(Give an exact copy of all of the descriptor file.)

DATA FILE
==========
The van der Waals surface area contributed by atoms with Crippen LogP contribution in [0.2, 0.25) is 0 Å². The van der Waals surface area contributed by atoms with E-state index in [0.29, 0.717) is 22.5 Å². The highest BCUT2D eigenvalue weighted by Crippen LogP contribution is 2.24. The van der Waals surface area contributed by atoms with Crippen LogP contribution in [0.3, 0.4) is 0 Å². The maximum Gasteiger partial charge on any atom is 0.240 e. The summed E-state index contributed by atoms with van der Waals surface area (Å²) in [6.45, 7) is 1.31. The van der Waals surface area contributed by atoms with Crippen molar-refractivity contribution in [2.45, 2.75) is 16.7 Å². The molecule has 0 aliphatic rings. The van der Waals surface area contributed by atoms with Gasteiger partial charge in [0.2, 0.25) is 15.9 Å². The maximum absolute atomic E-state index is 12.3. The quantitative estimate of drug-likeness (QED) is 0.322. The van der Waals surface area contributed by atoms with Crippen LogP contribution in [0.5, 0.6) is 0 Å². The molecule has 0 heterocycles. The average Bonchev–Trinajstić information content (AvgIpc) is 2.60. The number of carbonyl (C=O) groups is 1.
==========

The van der Waals surface area contributed by atoms with Crippen LogP contribution in [0.2, 0.25) is 0 Å². The van der Waals surface area contributed by atoms with E-state index in [0.29, 0.717) is 22.5 Å². The highest BCUT2D eigenvalue weighted by Crippen LogP contribution is 2.24. The van der Waals surface area contributed by atoms with Crippen LogP contribution in [0.3, 0.4) is 0 Å². The maximum Gasteiger partial charge on any atom is 0.240 e. The summed E-state index contributed by atoms with van der Waals surface area (Å²) in [6.45, 7) is 1.31. The van der Waals surface area contributed by atoms with Crippen molar-refractivity contribution in [2.45, 2.75) is 16.7 Å². The molecule has 0 aliphatic rings. The van der Waals surface area contributed by atoms with Gasteiger partial charge in [0.2, 0.25) is 15.9 Å². The maximum absolute atomic E-state index is 12.3. The quantitative estimate of drug-likeness (QED) is 0.322. The van der Waals surface area contributed by atoms with Crippen LogP contribution in [0.5, 0.6) is 0 Å². The molecule has 0 heterocycles. The average Bonchev–Trinajstić information content (AvgIpc) is 2.60. The number of carbonyl (C=O) groups is 1.